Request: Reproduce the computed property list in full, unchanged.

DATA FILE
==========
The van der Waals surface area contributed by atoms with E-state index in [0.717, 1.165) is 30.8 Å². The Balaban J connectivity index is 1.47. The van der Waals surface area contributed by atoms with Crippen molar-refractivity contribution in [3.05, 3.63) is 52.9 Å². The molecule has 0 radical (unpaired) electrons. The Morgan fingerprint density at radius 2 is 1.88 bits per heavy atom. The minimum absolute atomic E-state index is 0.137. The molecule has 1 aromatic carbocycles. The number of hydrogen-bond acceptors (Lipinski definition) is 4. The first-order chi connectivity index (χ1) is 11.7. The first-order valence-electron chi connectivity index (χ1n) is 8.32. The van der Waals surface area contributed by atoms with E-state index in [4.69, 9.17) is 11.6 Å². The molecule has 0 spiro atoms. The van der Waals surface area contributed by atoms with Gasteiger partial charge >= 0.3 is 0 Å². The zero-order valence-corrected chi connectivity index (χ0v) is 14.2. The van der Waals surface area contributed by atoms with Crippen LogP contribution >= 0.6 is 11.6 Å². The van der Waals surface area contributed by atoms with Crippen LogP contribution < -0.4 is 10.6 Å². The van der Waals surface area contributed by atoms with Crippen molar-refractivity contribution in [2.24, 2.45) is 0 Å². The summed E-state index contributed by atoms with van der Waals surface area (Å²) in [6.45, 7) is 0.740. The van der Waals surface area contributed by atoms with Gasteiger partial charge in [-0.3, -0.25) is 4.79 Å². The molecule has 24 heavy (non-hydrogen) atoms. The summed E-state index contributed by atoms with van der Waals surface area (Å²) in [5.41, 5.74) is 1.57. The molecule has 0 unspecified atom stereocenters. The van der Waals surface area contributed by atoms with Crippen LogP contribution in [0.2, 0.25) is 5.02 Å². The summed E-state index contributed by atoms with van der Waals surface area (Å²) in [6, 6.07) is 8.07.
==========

The van der Waals surface area contributed by atoms with E-state index in [0.717, 1.165) is 30.8 Å². The Balaban J connectivity index is 1.47. The van der Waals surface area contributed by atoms with Crippen molar-refractivity contribution in [3.05, 3.63) is 52.9 Å². The molecule has 0 radical (unpaired) electrons. The Morgan fingerprint density at radius 2 is 1.88 bits per heavy atom. The minimum absolute atomic E-state index is 0.137. The molecule has 1 aromatic carbocycles. The number of hydrogen-bond acceptors (Lipinski definition) is 4. The first-order chi connectivity index (χ1) is 11.7. The first-order valence-electron chi connectivity index (χ1n) is 8.32. The van der Waals surface area contributed by atoms with E-state index in [4.69, 9.17) is 11.6 Å². The molecule has 0 spiro atoms. The van der Waals surface area contributed by atoms with Gasteiger partial charge >= 0.3 is 0 Å². The zero-order valence-corrected chi connectivity index (χ0v) is 14.2. The van der Waals surface area contributed by atoms with Crippen LogP contribution >= 0.6 is 11.6 Å². The van der Waals surface area contributed by atoms with Crippen LogP contribution < -0.4 is 10.6 Å². The van der Waals surface area contributed by atoms with Crippen molar-refractivity contribution in [2.24, 2.45) is 0 Å². The summed E-state index contributed by atoms with van der Waals surface area (Å²) in [6.45, 7) is 0.740. The van der Waals surface area contributed by atoms with Gasteiger partial charge in [-0.3, -0.25) is 4.79 Å². The molecule has 24 heavy (non-hydrogen) atoms. The summed E-state index contributed by atoms with van der Waals surface area (Å²) in [5.41, 5.74) is 1.57. The molecule has 0 unspecified atom stereocenters. The van der Waals surface area contributed by atoms with Crippen LogP contribution in [0.2, 0.25) is 5.02 Å². The summed E-state index contributed by atoms with van der Waals surface area (Å²) in [6, 6.07) is 8.07.